The size of government is less important than the way it behaves.
The at times cavalier behaviour of the United States under Donald Trump’s “America first” refrain, raises a number of issues that can have a significant impact on the global economy.
The more obvious, and one that can affect South Africa’s foreign trade, is the global trade war he has unleashed. Barriers to foreign imports have already triggered the inevitable tit-for-tat response from America’s main trading partners, including China, Canada, and Europe. There are seldom outright winners and losers in this game. The initial gains you make in reducing imports are invariably set-off by a fall in exports, and you find yourself becoming more and more insular, until you lose your position and influence as a global trading nation.
It is counter-intuitive to a well-established principle, backed by years of World Bank research that the success of a nation depends on having an external focus and developing its people. You can apply those same principles to a company and even to an individual. It amounts simply to a desire to make a contribution to the world around you, and developing knowledge and skills to do so.
More significantly, is how this behaviour impacts on trust. Commerce has always been a proven counter to conflict, but the moment it is engineered for exclusive self-gain, it creates an imbalance and distrust. The U.S’s problem has been compounded significantly by its offhand approach to treaties, agreements and understandings; going back to its treatment of native Americans; the more recent scuttling of a highly valued Iran nuclear deal; reneging on climate change commitments; its propensity for covert involvement in regime change and many more. Sad to say, America is no longer as trusted a nation as it used to be. It remains to be seen whether the dramatic rapprochement with North Korea will improve or further damage that trust. But as things stand, there is a danger that ultimately trust will also be lost in its most powerful global instrument, the dollar.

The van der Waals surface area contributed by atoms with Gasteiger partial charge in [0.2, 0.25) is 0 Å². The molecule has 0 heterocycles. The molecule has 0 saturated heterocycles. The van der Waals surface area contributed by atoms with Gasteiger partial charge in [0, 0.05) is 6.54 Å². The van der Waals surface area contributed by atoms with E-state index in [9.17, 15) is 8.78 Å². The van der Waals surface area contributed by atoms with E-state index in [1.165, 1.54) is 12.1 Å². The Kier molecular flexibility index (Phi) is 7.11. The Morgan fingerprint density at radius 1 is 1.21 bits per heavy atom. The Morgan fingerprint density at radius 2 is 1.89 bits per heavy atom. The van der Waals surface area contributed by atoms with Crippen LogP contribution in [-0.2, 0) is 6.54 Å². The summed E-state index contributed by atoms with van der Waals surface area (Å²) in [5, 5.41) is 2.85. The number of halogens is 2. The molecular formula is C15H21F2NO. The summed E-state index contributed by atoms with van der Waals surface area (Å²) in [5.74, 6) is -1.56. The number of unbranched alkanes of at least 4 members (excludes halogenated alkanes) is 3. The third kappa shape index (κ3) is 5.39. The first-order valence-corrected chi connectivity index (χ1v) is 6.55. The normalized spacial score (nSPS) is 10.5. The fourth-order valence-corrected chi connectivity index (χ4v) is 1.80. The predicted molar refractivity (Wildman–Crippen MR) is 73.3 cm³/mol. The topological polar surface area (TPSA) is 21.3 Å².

This brings attention to the most significant aspect of all: the role governments play in our well-being: as individuals, as nations and as a global species. Governments are big, invasive and more in control of our destiny than any other single institution. As we saw with Greece and more recently with Italy, centralised authority can ride rough-shod over the democratically expressed will of the people. But it is the least trusted institution in most societies, below that of business, NGO’s and the media.
Yet they continue to grow. Not only in size as reflected in their claim on national resources, but in their regulation of citizen behaviour through legislation. They are there to stay, perhaps even becoming more dominant and invasive. With this, the classic ideological debate between capitalism and socialism is fuelled to hysteria and open conflict. The size of government is then used as an unsubstantiated premise to prove its role in national prosperity or poverty. In South Africa, President Ramaphosa has earned some kudos for promising to review the size and structure of the government. Few will take issue with that, especially in the light of the disastrous performance of state owned enterprises in recent decades and the high demands on dwindling revenue. There’s no question that we have a bloated, largely inefficient and wasteful bureaucracy.